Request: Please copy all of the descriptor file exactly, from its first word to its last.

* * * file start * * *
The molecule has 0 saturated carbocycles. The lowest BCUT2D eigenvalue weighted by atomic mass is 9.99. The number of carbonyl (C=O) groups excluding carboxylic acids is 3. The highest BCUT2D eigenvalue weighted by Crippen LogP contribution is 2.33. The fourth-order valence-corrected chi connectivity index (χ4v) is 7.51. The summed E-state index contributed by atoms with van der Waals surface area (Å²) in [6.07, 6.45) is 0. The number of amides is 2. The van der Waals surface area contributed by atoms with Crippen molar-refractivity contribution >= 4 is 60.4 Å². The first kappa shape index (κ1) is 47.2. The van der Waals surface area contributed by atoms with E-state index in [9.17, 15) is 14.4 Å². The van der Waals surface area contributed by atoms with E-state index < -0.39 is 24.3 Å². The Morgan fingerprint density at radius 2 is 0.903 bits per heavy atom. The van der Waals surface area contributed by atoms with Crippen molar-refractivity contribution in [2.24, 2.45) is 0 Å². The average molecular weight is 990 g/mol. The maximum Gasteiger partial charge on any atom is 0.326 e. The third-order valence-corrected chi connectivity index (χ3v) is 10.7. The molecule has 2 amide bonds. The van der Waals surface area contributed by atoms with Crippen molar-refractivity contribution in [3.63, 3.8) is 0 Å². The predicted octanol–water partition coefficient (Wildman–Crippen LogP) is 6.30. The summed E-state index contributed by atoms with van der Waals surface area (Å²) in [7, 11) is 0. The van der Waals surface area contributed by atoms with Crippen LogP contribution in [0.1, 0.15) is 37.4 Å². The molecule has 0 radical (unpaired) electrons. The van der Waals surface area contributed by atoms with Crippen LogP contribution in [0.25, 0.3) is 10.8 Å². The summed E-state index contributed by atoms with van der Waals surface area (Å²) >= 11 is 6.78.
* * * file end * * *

The molecule has 0 saturated carbocycles. The lowest BCUT2D eigenvalue weighted by atomic mass is 9.99. The number of carbonyl (C=O) groups excluding carboxylic acids is 3. The highest BCUT2D eigenvalue weighted by Crippen LogP contribution is 2.33. The fourth-order valence-corrected chi connectivity index (χ4v) is 7.51. The summed E-state index contributed by atoms with van der Waals surface area (Å²) in [6.07, 6.45) is 0. The number of amides is 2. The van der Waals surface area contributed by atoms with Crippen molar-refractivity contribution >= 4 is 60.4 Å². The first kappa shape index (κ1) is 47.2. The van der Waals surface area contributed by atoms with E-state index in [9.17, 15) is 14.4 Å². The van der Waals surface area contributed by atoms with E-state index < -0.39 is 24.3 Å². The Morgan fingerprint density at radius 2 is 0.903 bits per heavy atom. The van der Waals surface area contributed by atoms with Crippen molar-refractivity contribution in [2.24, 2.45) is 0 Å². The average molecular weight is 990 g/mol. The maximum Gasteiger partial charge on any atom is 0.326 e. The third-order valence-corrected chi connectivity index (χ3v) is 10.7. The molecule has 2 amide bonds. The van der Waals surface area contributed by atoms with Crippen molar-refractivity contribution in [3.63, 3.8) is 0 Å². The predicted octanol–water partition coefficient (Wildman–Crippen LogP) is 6.30. The summed E-state index contributed by atoms with van der Waals surface area (Å²) in [7, 11) is 0. The van der Waals surface area contributed by atoms with Crippen LogP contribution in [0.1, 0.15) is 37.4 Å². The molecule has 0 radical (unpaired) electrons. The van der Waals surface area contributed by atoms with Crippen LogP contribution in [0.25, 0.3) is 10.8 Å². The summed E-state index contributed by atoms with van der Waals surface area (Å²) >= 11 is 6.78.